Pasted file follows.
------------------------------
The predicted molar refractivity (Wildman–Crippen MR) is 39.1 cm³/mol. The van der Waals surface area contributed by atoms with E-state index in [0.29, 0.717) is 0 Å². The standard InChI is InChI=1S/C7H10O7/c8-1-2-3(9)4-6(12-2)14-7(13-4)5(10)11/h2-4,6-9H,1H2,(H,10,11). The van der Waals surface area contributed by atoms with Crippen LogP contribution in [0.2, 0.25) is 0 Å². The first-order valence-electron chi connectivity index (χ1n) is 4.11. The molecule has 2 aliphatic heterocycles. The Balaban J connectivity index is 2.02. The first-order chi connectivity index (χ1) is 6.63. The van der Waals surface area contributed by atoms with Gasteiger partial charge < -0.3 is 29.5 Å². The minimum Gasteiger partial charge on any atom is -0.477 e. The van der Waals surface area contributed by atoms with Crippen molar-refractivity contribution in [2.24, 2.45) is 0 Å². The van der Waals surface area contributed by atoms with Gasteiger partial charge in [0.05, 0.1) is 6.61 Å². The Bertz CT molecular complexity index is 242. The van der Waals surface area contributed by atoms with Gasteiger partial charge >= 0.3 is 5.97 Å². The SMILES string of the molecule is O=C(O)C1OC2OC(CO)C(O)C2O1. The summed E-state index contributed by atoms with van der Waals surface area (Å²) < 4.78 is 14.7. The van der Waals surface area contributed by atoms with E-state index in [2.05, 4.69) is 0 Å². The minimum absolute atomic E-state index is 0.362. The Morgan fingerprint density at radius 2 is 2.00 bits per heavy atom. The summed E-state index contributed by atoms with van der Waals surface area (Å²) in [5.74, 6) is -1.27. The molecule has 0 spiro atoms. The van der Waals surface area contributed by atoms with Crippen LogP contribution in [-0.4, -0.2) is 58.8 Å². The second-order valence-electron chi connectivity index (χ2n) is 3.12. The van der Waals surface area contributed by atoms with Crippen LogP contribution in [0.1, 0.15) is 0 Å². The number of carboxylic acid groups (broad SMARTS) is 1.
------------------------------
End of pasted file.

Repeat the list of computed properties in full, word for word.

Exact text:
The predicted molar refractivity (Wildman–Crippen MR) is 39.1 cm³/mol. The van der Waals surface area contributed by atoms with E-state index in [0.29, 0.717) is 0 Å². The standard InChI is InChI=1S/C7H10O7/c8-1-2-3(9)4-6(12-2)14-7(13-4)5(10)11/h2-4,6-9H,1H2,(H,10,11). The van der Waals surface area contributed by atoms with Crippen LogP contribution in [0.2, 0.25) is 0 Å². The first-order valence-electron chi connectivity index (χ1n) is 4.11. The molecule has 2 aliphatic heterocycles. The Balaban J connectivity index is 2.02. The first-order chi connectivity index (χ1) is 6.63. The van der Waals surface area contributed by atoms with Gasteiger partial charge < -0.3 is 29.5 Å². The minimum Gasteiger partial charge on any atom is -0.477 e. The van der Waals surface area contributed by atoms with Crippen molar-refractivity contribution in [2.24, 2.45) is 0 Å². The van der Waals surface area contributed by atoms with Gasteiger partial charge in [0.05, 0.1) is 6.61 Å². The Bertz CT molecular complexity index is 242. The van der Waals surface area contributed by atoms with Gasteiger partial charge >= 0.3 is 5.97 Å². The SMILES string of the molecule is O=C(O)C1OC2OC(CO)C(O)C2O1. The summed E-state index contributed by atoms with van der Waals surface area (Å²) < 4.78 is 14.7. The van der Waals surface area contributed by atoms with E-state index in [2.05, 4.69) is 0 Å². The minimum absolute atomic E-state index is 0.362. The Morgan fingerprint density at radius 2 is 2.00 bits per heavy atom. The summed E-state index contributed by atoms with van der Waals surface area (Å²) in [5.74, 6) is -1.27. The molecule has 0 spiro atoms. The van der Waals surface area contributed by atoms with Crippen LogP contribution in [-0.4, -0.2) is 58.8 Å². The second-order valence-electron chi connectivity index (χ2n) is 3.12. The van der Waals surface area contributed by atoms with Crippen LogP contribution in [0.1, 0.15) is 0 Å². The number of carboxylic acid groups (broad SMARTS) is 1.